William Hardy Gest co-reported and co-wrote this piece. Holly Regan contributed research.
AUSTIN, Texas — As the country debates gun control laws in the wake of the Newtown massacre, politicians in Texas have a distinct response: Guns, guns, and more guns.
Gov. Rick Perry has advocated that school administrators and teachers be allowed to carry licensed, concealed weapons. Lt. Gov. David Dewhurst wants special, state-paid weapons and tactics training for selected school employees. State Rep. Jason Villalba, R-Dallas, recently proposed legislation that would allow schools to appoint employees as armed “marshals.” Rep. Debbie Riddle, R-Tomball, has a plan like Dewhurst’s. Bills have been introduced in the House and Senate here to allow college students to carry concealed weapons on campus.
By way of background: Texas state law prohibits guns in schools but individual school boards can opt to allow employees with concealed carry permits to bring their firearms to school. Currently, just three small, rural school districts—out of more than 1,200 districts and charter schools—are known to allow employees to carry guns on campus, and none of the three have their own campus cops, as bigger districts do. The state teachers’ association opposes arming its members. Fifty-six percent of Texans oppose arming teachers, according to a recent poll by national Democratic firm Public Policy Polling, and only 31 percent support the idea. And yet, the line of politicians in Austin proposing more guns in schools is long and distinguished.
And the press coverage of these proposals? Well, a lot of it has failed to consider common sense questions, or provide context, analysis, or just plain reporting beyond what politicians and interest groups say. The press in the nation’s second-largest state hasn’t mentioned published data on the gun violence rate here or questioned the political motives of ambitious politicians. But worst of all, in reporting on proposals to arm teachers, the coverage has missed that more than 1,000 educators have been reprimanded or worse, lost or surrendered their teaching license in the last five years, for everything from complaints filed by students to criminal charges by police—including some serious felonies. Nearly 200 school districts are out of compliance with the state law requiring background checks and fingerprints.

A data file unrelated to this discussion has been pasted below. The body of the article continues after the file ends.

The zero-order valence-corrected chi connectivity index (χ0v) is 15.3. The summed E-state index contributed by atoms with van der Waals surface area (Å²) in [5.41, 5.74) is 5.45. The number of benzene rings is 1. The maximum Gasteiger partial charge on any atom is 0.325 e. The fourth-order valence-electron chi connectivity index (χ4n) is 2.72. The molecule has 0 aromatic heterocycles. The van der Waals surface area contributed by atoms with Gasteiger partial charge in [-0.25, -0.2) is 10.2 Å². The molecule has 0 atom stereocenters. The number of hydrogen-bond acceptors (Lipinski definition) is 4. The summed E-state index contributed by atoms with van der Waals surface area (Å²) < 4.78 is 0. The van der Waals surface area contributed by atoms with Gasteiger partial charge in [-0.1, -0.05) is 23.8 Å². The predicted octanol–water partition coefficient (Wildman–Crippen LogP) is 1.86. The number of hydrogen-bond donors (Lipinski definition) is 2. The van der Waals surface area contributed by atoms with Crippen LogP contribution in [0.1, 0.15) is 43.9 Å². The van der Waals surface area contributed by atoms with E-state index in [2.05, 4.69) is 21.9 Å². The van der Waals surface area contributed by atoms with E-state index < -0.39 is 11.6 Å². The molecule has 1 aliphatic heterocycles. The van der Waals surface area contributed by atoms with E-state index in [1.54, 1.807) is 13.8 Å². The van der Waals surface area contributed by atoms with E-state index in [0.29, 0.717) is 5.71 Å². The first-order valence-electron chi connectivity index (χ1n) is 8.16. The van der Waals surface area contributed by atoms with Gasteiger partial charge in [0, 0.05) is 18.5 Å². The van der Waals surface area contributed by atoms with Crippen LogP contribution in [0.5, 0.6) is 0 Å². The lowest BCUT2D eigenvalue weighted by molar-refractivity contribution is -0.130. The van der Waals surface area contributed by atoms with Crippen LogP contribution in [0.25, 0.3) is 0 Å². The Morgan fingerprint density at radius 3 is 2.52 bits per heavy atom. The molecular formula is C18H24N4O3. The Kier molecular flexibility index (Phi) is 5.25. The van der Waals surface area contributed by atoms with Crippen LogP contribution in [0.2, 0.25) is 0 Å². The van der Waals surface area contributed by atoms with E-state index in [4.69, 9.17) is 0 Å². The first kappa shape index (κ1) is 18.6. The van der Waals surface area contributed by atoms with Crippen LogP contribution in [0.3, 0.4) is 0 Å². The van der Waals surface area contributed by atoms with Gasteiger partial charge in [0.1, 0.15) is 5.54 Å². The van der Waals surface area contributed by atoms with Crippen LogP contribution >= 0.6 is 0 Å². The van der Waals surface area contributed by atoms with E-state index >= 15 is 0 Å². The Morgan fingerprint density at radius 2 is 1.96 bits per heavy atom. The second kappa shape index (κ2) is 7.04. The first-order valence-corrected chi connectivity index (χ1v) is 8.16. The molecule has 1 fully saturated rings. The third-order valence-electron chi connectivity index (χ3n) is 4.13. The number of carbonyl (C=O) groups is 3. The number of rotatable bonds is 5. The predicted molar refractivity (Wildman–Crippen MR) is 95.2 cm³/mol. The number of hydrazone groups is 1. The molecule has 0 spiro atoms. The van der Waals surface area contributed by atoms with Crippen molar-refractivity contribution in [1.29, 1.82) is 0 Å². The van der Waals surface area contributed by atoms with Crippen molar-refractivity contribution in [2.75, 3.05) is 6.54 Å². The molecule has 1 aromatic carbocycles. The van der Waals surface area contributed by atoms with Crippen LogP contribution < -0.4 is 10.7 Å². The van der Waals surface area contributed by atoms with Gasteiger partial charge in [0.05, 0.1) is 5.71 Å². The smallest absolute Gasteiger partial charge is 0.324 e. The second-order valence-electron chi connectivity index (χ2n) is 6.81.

Yes, the Texas press has asked experts and police their opinions of the various guns-in-schools proposals. The San Antonio Express-News in January pointed out that any district arming its teachers could face legal liabilities. The Fort Worth Star-Telegram, in a late December piece, took comment from the National Rifle Association and the Brady Campaign. Austin’s KVUE and the Texas Tribune recently quoted a police chief pointing out that even highly-trained officers can make mistakes when using deadly force.
But while news coverage has hardly championed the anti-gun control agenda, the reporting, like the political debate, has overlooked some important elements of the discussion—among them, one pretty fundamental reason why schools may not be the best place to put weapons. According to data compiled by the Texas Education Agency, over the last five years more than 1,300 teachers (out of the 324,213 in Texas) have lost or surrendered their teaching licenses, or been suspended or reprimanded, for a range of non-criminal complaints and criminal charges—up to and including violent felonies. A more detailed breakdown according to categories of offense was unavailable, but terminable offenses include homicide, assault, and sexual assault. “If a license is revoked or surrendered,” said TEA spokeswoman DeEtta Culbertson, “then they’ve committed a pretty senior offense.”
Moreover, according to the agency, 183 school districts and charter schools are not fully in compliance with a law passed in 2007 that requires new applicants for school jobs to pass a criminal background check and provide fingerprints, and requires the Department of Public Safety to notify a school when a teacher or employee is arrested on criminal charges. All of this data is readily available on a state government website, which also offers figures on investigations by the State Board for Educator Certification. The report for the second quarter of fiscal year 2010, the most recent available, shows 400 opened investigations—of which over half involved allegations of sexual misconduct, violence, sexual harassment or inappropriate relationships with a student or minor, and more than a quarter resulted in a sanction or denial of a certificate to a new teacher.